Chávez posted, “We’ve arrived once again in our Venezuelan homeland. Thank you, my God!! Thank you, beloved nation!! We will continue our treatment here.”((es)) Since November 1, Chávez (58) has the most popular Twitter account with 4 million followers.

Chávez was recovering at Havana since December 9, 2012. According to assertions made by vice-president Nicolás Maduro, Chávez arrived in Caracas yesterday at 700 UTC and was admitted to the Militar Hospital of Venezuela. Maduro also said that his family is with him during his recovery, along with some cabinet members. “We shall continue to inform our people about the health and the struggle of President [Chavez]”((es)), he said.

However, some are suspicious his return, specially because there were no television images or photograps of him arriving to Venezuela. The journalist Francisco Toro wrote on the ‘Caracas Chronicles’ website: “So Chávez snuck back into the country at 2:30 in the morning with no previous announcement, no cameras around and only a 3 a.m. tweet to announce the whole thing so … nothing at all strange about that, right!?” Vladimir Villegas, a former Venezuelan ambassador, said: “The only thing that has changed is the location of his seclusion. The uncertainty is the same. Nothing is certain.”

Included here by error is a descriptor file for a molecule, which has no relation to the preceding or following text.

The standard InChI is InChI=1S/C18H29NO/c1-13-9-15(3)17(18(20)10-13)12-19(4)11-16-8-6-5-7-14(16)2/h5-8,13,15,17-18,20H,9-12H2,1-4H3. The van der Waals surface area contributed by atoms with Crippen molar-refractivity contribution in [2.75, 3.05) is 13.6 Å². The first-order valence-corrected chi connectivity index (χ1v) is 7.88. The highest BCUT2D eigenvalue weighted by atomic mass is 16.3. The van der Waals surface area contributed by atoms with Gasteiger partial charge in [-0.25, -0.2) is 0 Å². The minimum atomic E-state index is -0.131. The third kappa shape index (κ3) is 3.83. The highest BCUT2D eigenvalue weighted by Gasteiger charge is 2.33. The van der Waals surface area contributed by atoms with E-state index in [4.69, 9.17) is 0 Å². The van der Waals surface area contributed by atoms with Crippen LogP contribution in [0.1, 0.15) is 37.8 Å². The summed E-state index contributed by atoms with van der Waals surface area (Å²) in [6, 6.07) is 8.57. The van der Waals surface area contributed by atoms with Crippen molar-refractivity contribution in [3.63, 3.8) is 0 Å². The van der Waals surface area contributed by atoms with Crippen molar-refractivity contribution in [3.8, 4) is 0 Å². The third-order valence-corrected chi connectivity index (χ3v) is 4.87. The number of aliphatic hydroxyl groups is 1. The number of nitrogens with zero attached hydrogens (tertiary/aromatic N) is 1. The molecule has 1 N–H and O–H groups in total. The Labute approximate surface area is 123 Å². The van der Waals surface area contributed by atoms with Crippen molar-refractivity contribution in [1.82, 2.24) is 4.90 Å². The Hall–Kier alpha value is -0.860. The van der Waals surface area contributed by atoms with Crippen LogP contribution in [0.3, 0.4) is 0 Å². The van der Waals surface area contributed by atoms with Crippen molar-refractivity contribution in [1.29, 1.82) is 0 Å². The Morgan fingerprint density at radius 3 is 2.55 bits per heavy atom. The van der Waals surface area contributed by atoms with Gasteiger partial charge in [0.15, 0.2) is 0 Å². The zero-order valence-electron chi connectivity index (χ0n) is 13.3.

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February 18, 2013

Venezuela opens granite processing facility in Bolívar

Venezuela opens granite processing facility in Bolívar

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File photo of government-built houses in La Guaira, Venezuela.
Image: Wilfredor.

Monday, February 18, 2013

Venezuela’s government has opened a granite processing plant in the state of Bolívar, with the intention of providing about 25% of the granite required nationwide.

Ricardo Menéndez, vice president of the Productive Economic Area, said Venezuelan President Hugo Chávez has yearned for the creation of this project to empower Venezuelan construction. Granito Bolívar is reportedly the most modern Venezuelan granite plant, not consuming community water or electricity, and is also the largest, with a daily capacity to supply enough material for use in construction of about 820 houses.